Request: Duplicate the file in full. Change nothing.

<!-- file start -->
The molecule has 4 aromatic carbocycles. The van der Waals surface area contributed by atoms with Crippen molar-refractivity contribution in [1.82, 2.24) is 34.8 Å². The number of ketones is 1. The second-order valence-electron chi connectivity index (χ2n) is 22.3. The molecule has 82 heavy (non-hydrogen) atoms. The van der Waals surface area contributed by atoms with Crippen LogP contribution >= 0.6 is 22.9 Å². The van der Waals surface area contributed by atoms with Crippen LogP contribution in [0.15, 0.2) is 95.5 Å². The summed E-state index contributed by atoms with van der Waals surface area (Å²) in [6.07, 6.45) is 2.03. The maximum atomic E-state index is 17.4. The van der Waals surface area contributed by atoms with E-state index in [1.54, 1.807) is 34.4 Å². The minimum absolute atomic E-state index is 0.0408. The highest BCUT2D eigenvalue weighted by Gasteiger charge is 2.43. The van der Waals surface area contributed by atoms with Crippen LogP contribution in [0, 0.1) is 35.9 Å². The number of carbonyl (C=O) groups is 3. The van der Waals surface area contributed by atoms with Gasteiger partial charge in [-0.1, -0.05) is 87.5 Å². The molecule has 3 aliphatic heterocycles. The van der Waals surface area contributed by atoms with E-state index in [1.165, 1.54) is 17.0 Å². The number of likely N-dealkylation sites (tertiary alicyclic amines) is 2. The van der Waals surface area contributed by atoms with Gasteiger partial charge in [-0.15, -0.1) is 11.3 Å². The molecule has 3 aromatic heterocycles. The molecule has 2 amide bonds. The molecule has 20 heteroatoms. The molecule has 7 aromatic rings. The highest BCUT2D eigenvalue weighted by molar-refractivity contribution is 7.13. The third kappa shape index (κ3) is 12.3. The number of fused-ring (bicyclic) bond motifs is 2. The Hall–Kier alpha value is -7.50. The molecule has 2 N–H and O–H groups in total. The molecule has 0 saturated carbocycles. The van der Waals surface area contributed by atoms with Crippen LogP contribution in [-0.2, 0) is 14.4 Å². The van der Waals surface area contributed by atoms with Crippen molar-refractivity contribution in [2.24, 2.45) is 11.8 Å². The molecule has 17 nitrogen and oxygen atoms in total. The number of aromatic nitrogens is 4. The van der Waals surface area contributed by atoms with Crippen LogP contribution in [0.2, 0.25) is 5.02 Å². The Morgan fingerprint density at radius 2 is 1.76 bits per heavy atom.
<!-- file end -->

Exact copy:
The molecule has 4 aromatic carbocycles. The van der Waals surface area contributed by atoms with Crippen molar-refractivity contribution in [1.82, 2.24) is 34.8 Å². The number of ketones is 1. The second-order valence-electron chi connectivity index (χ2n) is 22.3. The molecule has 82 heavy (non-hydrogen) atoms. The van der Waals surface area contributed by atoms with Crippen LogP contribution >= 0.6 is 22.9 Å². The van der Waals surface area contributed by atoms with Crippen LogP contribution in [0.15, 0.2) is 95.5 Å². The summed E-state index contributed by atoms with van der Waals surface area (Å²) in [6.07, 6.45) is 2.03. The maximum atomic E-state index is 17.4. The van der Waals surface area contributed by atoms with E-state index in [1.54, 1.807) is 34.4 Å². The minimum absolute atomic E-state index is 0.0408. The highest BCUT2D eigenvalue weighted by Gasteiger charge is 2.43. The van der Waals surface area contributed by atoms with Crippen LogP contribution in [0, 0.1) is 35.9 Å². The number of carbonyl (C=O) groups is 3. The van der Waals surface area contributed by atoms with Gasteiger partial charge in [-0.1, -0.05) is 87.5 Å². The molecule has 3 aliphatic heterocycles. The van der Waals surface area contributed by atoms with E-state index in [1.165, 1.54) is 17.0 Å². The number of likely N-dealkylation sites (tertiary alicyclic amines) is 2. The van der Waals surface area contributed by atoms with Gasteiger partial charge in [-0.15, -0.1) is 11.3 Å². The molecule has 3 aromatic heterocycles. The molecule has 2 amide bonds. The molecule has 20 heteroatoms. The molecule has 7 aromatic rings. The highest BCUT2D eigenvalue weighted by molar-refractivity contribution is 7.13. The third kappa shape index (κ3) is 12.3. The number of fused-ring (bicyclic) bond motifs is 2. The Hall–Kier alpha value is -7.50. The molecule has 2 N–H and O–H groups in total. The molecule has 0 saturated carbocycles. The van der Waals surface area contributed by atoms with Crippen LogP contribution in [-0.2, 0) is 14.4 Å². The van der Waals surface area contributed by atoms with Crippen molar-refractivity contribution in [2.24, 2.45) is 11.8 Å². The molecule has 17 nitrogen and oxygen atoms in total. The number of aromatic nitrogens is 4. The van der Waals surface area contributed by atoms with Crippen LogP contribution in [0.2, 0.25) is 5.02 Å². The Morgan fingerprint density at radius 2 is 1.76 bits per heavy atom.